Due to the stalemate with the government, the Collegium had failed to recommend any names for appointment of judges to the Supreme Court after August 28, 2019, when it had made the last recommendations.

CJI Ramana on August 18 last year had expressed anguish and concern over certain speculations and reports in the media regarding the Collegium’s recommendations for appointment of Supreme Court judges even before the selection process was finalised.

In 2015, the Parliament passed a law to replace the Collegium with a National Judicial Appointments Commission (NJAC). This was struck down as unconstitutional by the Supreme Court in the Fourth Judges’ Case as the new system would undermine the independence of the judiciary. Putting the old system of the collegium back, the Court invited suggestions, even from the general public, on how to improve the system.

The NJAC would have been responsible for the recruitment, appointment and transfer of judicial officers, legal officers and legal employees under the government of India and in all state governments. On October 16, 2015, a Constitution Bench of the Supreme Court by a 4:1 majority upheld the Collegium system and struck down the NJAC as unconstitutional after hearing several petitions, with the Supreme Court Advocates-on-Record Association being the first and lead petitioner. Justices JS Khehar, Madan Lokur, Kurian Joseph and Adarsh Kumar Goel had declared the 99th Amendment and NJAC Act unconstitutional while Justice Jasti Chelameswar upheld it.

In 2009, the recommendation for the appointment of a judge of a High Court made by the Collegium of that court had come to be challenged in the Supreme Court. The Court held that who could become a judge was a matter of fact, and any person had a right to question it. But who should become a judge was a matter of opinion and could not be questioned. As long as an effective consultation took place within a Collegium in arriving at that opinion, the content or material placed before it to form the opinion could not be called for scrutiny in court.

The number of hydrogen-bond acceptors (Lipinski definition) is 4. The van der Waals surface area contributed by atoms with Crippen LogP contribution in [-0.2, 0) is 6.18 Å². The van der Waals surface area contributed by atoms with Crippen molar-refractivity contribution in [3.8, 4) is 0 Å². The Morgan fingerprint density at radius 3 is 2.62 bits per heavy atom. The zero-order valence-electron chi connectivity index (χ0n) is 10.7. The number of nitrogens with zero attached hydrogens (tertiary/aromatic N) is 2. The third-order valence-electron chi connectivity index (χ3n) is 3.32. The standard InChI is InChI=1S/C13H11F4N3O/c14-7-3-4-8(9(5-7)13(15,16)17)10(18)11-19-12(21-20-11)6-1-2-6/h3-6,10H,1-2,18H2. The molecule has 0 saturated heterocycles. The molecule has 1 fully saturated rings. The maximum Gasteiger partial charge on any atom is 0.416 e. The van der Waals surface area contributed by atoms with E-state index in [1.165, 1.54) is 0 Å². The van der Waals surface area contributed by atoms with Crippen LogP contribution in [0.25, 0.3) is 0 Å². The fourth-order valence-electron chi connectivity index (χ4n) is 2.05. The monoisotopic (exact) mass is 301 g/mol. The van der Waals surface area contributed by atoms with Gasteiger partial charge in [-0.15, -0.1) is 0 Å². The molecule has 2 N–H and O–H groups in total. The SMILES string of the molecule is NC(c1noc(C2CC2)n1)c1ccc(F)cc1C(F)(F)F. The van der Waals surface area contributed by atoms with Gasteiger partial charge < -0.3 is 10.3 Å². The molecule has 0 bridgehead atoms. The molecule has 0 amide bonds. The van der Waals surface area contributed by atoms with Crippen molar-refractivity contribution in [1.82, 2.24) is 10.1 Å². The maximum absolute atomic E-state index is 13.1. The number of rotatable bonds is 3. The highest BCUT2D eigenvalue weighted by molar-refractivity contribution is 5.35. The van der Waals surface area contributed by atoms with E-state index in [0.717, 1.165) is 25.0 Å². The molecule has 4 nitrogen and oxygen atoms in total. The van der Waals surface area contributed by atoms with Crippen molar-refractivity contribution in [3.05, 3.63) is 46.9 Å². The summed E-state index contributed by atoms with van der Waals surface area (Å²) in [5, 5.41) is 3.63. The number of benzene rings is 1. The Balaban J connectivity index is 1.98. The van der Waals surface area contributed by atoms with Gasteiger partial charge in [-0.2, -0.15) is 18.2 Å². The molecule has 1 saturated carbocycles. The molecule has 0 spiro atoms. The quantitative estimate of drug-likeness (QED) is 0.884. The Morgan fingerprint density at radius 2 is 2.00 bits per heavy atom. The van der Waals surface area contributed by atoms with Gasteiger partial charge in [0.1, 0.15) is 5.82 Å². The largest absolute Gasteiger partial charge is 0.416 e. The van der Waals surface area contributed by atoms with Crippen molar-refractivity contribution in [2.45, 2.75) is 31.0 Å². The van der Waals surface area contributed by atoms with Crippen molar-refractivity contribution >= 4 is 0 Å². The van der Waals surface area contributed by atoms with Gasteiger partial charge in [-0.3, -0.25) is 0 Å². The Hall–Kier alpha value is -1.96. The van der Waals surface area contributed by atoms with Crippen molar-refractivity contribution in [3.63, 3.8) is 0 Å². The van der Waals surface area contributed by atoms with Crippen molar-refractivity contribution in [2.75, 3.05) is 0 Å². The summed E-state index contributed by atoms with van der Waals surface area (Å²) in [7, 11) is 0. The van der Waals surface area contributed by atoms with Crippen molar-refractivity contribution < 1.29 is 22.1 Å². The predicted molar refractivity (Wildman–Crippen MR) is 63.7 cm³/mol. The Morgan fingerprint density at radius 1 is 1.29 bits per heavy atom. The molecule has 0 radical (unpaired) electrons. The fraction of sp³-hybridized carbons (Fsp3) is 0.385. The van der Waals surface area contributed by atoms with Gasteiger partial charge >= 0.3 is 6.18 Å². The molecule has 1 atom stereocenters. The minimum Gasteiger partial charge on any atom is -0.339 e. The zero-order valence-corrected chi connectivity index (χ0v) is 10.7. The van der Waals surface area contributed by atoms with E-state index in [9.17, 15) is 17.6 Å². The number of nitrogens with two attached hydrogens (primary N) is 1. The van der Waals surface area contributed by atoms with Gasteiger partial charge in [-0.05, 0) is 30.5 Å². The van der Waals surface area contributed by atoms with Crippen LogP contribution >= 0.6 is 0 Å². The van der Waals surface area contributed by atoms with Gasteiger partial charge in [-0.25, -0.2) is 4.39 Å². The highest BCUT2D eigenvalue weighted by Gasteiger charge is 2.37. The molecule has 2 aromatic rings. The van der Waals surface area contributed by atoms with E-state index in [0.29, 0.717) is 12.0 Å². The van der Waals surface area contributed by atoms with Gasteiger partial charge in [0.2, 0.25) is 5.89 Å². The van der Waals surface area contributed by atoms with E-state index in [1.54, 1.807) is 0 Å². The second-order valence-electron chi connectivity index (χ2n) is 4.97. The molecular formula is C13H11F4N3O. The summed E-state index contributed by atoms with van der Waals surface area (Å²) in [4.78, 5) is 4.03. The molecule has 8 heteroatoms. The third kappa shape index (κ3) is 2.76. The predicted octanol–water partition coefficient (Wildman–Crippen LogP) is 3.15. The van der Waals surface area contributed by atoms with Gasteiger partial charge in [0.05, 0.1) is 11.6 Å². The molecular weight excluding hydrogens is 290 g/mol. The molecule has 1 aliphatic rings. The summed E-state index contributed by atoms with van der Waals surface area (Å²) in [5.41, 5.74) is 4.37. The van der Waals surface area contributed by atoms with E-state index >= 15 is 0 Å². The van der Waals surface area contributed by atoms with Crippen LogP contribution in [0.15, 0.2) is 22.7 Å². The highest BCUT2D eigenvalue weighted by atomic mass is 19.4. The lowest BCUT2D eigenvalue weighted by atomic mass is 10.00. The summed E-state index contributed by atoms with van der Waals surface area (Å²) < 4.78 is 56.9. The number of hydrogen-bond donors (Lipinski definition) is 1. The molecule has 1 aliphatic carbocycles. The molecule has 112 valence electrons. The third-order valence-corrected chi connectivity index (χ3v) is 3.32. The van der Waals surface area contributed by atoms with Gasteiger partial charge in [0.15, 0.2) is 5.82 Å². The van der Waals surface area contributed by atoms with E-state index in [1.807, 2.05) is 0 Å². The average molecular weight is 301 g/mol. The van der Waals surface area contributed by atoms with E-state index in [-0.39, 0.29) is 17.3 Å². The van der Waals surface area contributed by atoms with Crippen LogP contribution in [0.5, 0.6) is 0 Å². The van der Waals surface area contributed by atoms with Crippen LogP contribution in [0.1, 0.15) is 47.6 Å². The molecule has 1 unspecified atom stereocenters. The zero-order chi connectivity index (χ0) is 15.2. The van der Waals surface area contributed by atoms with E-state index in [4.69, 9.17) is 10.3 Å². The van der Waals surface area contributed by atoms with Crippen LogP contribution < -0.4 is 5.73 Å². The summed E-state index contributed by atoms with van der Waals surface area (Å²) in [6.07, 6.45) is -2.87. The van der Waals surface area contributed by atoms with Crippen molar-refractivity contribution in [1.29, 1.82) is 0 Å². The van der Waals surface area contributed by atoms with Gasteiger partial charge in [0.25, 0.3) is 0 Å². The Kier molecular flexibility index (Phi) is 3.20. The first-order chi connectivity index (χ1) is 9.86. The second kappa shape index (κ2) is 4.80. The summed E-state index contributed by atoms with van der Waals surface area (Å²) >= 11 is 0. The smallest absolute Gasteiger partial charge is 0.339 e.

As per the Constitution, a judge is appointed to the Supreme Court by the president on the recommendation of the Collegium comprising the chief justice of India, the four most senior judges of the Court and the seniormost judge of the High Court of the prospective appointee. This resulted in a Memorandum of Procedure being followed for the appointments. Judges used to be appointed by the president on the advice of the Union cabinet. After 1993, no minister, or even the executive collectively, can suggest any names to the president, who ultimately decides on appointing them from a list of names recommended only by the Collegium.

Initially, the Constitution provided for a top court with a chief justice and seven judges. In the early years, a full bench of the Supreme Court sat together to hear cases presented before them. As the work of the Court increased and cases began to accumulate, Parliament increased the number of judges (including the chief justice) from the original eight in 1950 to 11 in 1956, 14 in 1960, 18 in 1978, 26 in 1986, 31 in 2009 and 34 in 2019.

—By Shivam Sharma and India Legal Bureau